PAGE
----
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plan of joint action by the United States and Great Britain, by which the latter power would be allied to the republics of America in opposition to the monarchies of Europe, but Monroe preferred to take a strictly American stand, relying on the assistance of Great Britain in case the Holy Alliance should then undertake to intervene in South America. The transportation of troops from Europe to America was then a far more difficult task than it now is. Communication could only be had across the ocean by ships. The telegraph had not yet been invented. Great Britain, then as now, dominated the ocean. With its aid there was no doubt of the ability of America to defend itself. On the other hand it would have been nothing short of madness for the United States even in alliance with Great Britain, the South American States, and Switzerland, to have undertaken to wage war for democracy on continental Europe.

The great war just ended has witnessed the invasion of Europe by the democracies of America, Asia, Australia, and Africa, and the utter destruction of all the remaining dynasties that had formed the Holy Alliance. The United States transported an army of more than two million men across the Atlantic in less than a year, with all its needed supplies and equipment, with the aid of British shipping. It has also furnished food to all the allied nations. It is now confronted with the problem of making an enduring peace by which it will be made secure against the recurrence of such conditions as drew it into this great struggle. There is no powerful military despotism left in Europe, Asia, or Africa, but there is a vast territory in central and eastern Europe and northern Asia throughout which the people are striving to establish free institutions. They are now divided into many discordant factions, with conditions throughout Germany and much of Russia very similar to those prevailing in France after the revolution. Western Europe, which had established governments accountable to the people, comes out of the war victorious, but with many frightful scars from it. Without the aid the Allies received from America in supplies and men it appears reasonably certain that the Central Powers would have succeeded in extending their military despotisms in all directions. The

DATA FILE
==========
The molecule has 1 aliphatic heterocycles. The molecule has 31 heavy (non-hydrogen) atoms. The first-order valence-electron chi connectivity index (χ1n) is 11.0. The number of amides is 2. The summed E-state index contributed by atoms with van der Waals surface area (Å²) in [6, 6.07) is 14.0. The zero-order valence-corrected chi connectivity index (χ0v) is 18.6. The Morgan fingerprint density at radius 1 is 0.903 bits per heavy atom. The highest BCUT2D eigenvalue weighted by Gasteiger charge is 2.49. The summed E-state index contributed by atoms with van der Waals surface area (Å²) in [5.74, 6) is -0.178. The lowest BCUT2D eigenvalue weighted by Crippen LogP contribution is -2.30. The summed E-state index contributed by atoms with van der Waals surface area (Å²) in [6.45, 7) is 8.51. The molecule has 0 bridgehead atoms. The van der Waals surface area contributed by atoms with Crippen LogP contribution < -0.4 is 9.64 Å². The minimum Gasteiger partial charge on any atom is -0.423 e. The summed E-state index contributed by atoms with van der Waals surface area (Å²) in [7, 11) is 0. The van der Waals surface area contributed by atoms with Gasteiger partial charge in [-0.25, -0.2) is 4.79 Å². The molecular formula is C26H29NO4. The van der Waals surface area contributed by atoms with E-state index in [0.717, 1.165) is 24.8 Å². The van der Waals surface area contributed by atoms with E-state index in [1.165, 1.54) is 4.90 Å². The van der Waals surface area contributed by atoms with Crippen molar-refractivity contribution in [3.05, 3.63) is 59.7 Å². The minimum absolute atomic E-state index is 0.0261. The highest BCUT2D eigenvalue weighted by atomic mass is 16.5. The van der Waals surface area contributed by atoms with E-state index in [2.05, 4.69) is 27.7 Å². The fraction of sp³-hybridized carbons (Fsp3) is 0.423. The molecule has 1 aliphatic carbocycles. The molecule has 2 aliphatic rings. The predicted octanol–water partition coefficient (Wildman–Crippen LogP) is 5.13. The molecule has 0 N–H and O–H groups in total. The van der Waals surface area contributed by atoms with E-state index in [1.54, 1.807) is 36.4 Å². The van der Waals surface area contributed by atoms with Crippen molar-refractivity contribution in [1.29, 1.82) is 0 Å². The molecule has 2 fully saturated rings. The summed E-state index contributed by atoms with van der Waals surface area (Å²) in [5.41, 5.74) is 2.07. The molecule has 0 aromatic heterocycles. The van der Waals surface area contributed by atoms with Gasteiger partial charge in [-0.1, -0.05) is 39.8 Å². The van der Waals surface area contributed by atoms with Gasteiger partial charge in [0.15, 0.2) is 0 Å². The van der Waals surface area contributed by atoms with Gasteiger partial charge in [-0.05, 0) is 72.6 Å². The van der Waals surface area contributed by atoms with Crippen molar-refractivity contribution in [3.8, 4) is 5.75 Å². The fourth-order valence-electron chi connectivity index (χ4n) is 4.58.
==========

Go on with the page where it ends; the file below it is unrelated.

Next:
spirit of the Monroe doctrine was invoked when the United States entered the war. It must now be applied to preserve the fruits of a victory won at such fearful cost, especially to the popular governments of Europe. This spirit and the practical wisdom of Monroe and Jefferson clearly call for a larger application of the doctrine which was announced in behalf of free government in America. Military despotism must not be allowed to come back in any part of the world to work havoc at the command of any ruthless ruler. The allied nations fought for the avowed purpose of making the world safe for democracy, and there can be no doubt that the announcement of this purpose contributed materially to their success. At the conclusion of the war the victorious nations which sit at the peace table to arrange the terms of peace include the republics of the United States, France, Portugal, Brazil, Cuba and China, and the constitutional monarchies of Great Britain, Belgium, Italy, and Japan, whose governments are almost as popular in character as those of the republics. These nations, and the smaller ones associated with them, entered into a great league in fact, if not in name, by which they overthrew the governments which brought on the war. They have now formed a league to maintain the fruits of their victory. The combinations of nations forming this league is vastly more powerful than the whole force of America with Great Britain added in the time of Monroe. This combination is not now confronted by any great monarchical combination. Its difficulties are merely those of applying the fundamental principles of freedom and representative government to all the nations of the world. Manifestly the first danger to be provided against is that of the reorganization of a great military machine like that of Germany at the commencement of the war. This can only be done through a supervising force established by the league to prohibit great military combinations. Very clearly this force must be representative of and accountable to the free people who establish it. It must itself be subject to law and to the popular governments it represents. must act in strict accordance with the benign principles of Monroe and Jefferson and shield the weak against the aggressions of the strong nations. It is still necessary, as a matter